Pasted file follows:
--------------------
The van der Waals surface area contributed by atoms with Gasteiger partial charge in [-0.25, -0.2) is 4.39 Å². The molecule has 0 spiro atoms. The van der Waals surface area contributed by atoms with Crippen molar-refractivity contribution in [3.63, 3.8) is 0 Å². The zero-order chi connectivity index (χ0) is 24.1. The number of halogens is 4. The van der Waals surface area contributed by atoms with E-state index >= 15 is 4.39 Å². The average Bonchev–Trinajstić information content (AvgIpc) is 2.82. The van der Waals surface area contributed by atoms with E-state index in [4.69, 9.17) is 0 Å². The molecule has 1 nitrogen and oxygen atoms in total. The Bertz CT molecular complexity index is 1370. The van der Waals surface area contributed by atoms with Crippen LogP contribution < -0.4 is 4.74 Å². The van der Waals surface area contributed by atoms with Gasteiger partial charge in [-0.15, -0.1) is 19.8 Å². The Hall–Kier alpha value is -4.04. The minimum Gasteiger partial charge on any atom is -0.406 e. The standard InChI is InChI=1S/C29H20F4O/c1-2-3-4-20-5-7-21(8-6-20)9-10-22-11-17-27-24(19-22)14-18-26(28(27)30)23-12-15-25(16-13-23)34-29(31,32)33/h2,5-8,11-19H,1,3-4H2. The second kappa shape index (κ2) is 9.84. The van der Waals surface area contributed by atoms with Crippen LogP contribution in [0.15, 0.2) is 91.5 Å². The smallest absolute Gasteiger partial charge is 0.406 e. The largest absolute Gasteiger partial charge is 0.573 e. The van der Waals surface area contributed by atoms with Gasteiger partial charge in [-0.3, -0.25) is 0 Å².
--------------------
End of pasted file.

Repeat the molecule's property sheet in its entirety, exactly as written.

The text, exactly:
The van der Waals surface area contributed by atoms with Gasteiger partial charge in [-0.25, -0.2) is 4.39 Å². The molecule has 0 spiro atoms. The van der Waals surface area contributed by atoms with Crippen molar-refractivity contribution in [3.63, 3.8) is 0 Å². The zero-order chi connectivity index (χ0) is 24.1. The number of halogens is 4. The van der Waals surface area contributed by atoms with E-state index >= 15 is 4.39 Å². The average Bonchev–Trinajstić information content (AvgIpc) is 2.82. The van der Waals surface area contributed by atoms with E-state index in [4.69, 9.17) is 0 Å². The molecule has 1 nitrogen and oxygen atoms in total. The Bertz CT molecular complexity index is 1370. The van der Waals surface area contributed by atoms with Crippen LogP contribution < -0.4 is 4.74 Å². The van der Waals surface area contributed by atoms with Gasteiger partial charge in [-0.15, -0.1) is 19.8 Å². The Hall–Kier alpha value is -4.04. The minimum Gasteiger partial charge on any atom is -0.406 e. The standard InChI is InChI=1S/C29H20F4O/c1-2-3-4-20-5-7-21(8-6-20)9-10-22-11-17-27-24(19-22)14-18-26(28(27)30)23-12-15-25(16-13-23)34-29(31,32)33/h2,5-8,11-19H,1,3-4H2. The second kappa shape index (κ2) is 9.84. The van der Waals surface area contributed by atoms with Crippen LogP contribution in [0.15, 0.2) is 91.5 Å². The smallest absolute Gasteiger partial charge is 0.406 e. The largest absolute Gasteiger partial charge is 0.573 e. The van der Waals surface area contributed by atoms with Gasteiger partial charge in [-0.3, -0.25) is 0 Å².